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[APD] Re: Luxed out

Message: 2
Date: Mon, 13 Oct 2003 14:27:42 +0100
From: "Beek, Graham" <Graham_Beek at ds-s.com>
Subject: [APD] Luxed out
To: "APD (E-mail)" <aquatic-plants at actwin_com>

Hi group,

I've become a little confused over lux and it's meaning.

Join the crowd. Even our usually-accurate Scott got this one messed up. :-) Lux is a standard photometric unit that isn't just a "European thing." As I recall it's the metric equivalent of the foot-Lambert, and describes how well a surface is illuminated. It is a lousy choice for lamp rating, BTW. Lumens is better, IMHO.

Looking for a new T8 tube, I was reading the blurb on Hagens range which include LifeGlo, Sunglo, Powerglo, Floraglo etc and found that with increasing tube length the lux increased. I thought lux was a measurement of light (lumens) per metre, so surely the length of the tube would be irrelevant? Am I missing something?

It is, but that's per *square* meter. Doesn't mean much for plants, and often is very misleading. Converting from lumens of apparent brightness to a surface measurement requires definition of the measurement apparatus. Yes, longer tubes will generally be able to deposit higher lux.

Also, Hagen describe their PowerGlo tubes as 'High Intensity' and Sunglo as a 'standard tube that replicates natural sunlight', however the Sunglo tube has a higher lux measurement than the PowerGlo (150 or so compared with 110). This confused me even more.....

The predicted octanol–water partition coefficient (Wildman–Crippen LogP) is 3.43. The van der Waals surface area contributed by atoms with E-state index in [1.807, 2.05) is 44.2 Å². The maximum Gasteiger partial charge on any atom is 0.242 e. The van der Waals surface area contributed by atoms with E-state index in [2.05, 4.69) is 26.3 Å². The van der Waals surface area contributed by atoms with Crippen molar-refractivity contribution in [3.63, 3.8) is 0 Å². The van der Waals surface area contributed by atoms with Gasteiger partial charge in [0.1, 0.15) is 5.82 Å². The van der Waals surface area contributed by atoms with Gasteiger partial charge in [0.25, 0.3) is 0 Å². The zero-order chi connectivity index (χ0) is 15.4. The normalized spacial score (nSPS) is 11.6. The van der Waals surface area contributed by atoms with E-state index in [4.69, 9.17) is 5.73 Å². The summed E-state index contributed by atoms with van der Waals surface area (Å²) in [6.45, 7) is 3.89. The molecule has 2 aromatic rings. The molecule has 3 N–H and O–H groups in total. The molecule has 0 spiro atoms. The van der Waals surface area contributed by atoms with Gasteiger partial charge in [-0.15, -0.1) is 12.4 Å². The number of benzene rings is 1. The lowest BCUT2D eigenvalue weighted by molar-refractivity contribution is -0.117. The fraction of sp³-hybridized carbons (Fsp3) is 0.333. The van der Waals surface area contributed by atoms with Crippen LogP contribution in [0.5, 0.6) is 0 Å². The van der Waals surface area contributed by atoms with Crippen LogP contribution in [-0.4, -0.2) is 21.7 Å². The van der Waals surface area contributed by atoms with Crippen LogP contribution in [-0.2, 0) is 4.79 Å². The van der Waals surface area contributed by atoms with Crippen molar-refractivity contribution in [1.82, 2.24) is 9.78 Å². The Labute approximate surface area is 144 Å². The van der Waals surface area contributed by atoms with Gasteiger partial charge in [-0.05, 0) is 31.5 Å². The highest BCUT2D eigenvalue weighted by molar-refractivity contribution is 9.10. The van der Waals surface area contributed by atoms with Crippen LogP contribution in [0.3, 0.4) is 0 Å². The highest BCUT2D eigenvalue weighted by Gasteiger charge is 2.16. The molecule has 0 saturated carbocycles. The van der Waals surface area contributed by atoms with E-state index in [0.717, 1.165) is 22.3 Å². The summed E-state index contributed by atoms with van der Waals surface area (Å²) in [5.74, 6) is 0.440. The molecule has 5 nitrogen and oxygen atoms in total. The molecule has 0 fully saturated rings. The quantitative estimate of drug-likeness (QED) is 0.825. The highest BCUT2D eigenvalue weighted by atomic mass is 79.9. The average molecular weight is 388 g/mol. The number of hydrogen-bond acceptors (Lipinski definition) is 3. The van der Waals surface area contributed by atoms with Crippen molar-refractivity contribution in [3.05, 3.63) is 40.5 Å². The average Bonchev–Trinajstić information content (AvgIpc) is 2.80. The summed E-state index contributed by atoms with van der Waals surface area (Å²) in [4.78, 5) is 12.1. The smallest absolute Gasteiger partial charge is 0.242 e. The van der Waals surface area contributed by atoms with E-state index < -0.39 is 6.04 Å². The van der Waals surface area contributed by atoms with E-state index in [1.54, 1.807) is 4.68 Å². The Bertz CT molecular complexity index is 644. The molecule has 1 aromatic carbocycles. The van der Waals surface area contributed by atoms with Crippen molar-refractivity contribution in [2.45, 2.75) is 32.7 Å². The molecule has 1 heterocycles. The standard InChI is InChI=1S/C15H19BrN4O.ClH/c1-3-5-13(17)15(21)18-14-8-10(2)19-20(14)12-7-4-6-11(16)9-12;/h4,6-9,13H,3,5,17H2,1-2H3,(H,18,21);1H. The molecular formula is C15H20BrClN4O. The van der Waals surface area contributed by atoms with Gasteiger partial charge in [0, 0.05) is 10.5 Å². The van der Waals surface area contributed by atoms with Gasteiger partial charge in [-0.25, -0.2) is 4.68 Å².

In case it matters the PowerGlo is 18000K, the Sunglo is 5000ish (can't
remember the exact number).

Those are color descriptions that have nothing whatsoever to do with power or brightness.

Any clarification would be greatly appreciated!


Let's start basic. Products intended for the human eye, like lamps, are measured with photometric units that are based on a "standard observer" as defined by the CIE, years ago. How the meat looks in the butcher case, and how the dept. store window looks provided the impetus for such definitions.

Since the human eye sees green with about 10X the sensitivity of blue or red, and plants see and use red and blue at several times what they usually collect in the green (they reflect much of that away).

Radiometric units, like Watts/cm2 and Einsteins are better for plant discussions, but for how the tank *looks* to you, the photometric units are better. Conversion between them is difficult and rarely accurate, as all photometric units are based on emperical curves obtained by sampling a lot of observers. Simple, accurate algebraic conversions are out of the question.

Bottom line is to take photometric values as just how the light will look to you, but use better tools for getting the plants fed enough photons. I often guess a wider spectrum by picking the *lowest* lumens/Watt lamp in a given family. :-) Most always, it is true. Lower color temps often have richer red, while higher are sometimes red deficient while providing much more blue. The two chlorophyls (A & B) require both.


Wright Huntley -- 760 872-3995 -- Rt. 001 Box K36, Bishop CA 93514

           Mencken's maxim—every election is a sort
             of advanced auction of stolen goods.

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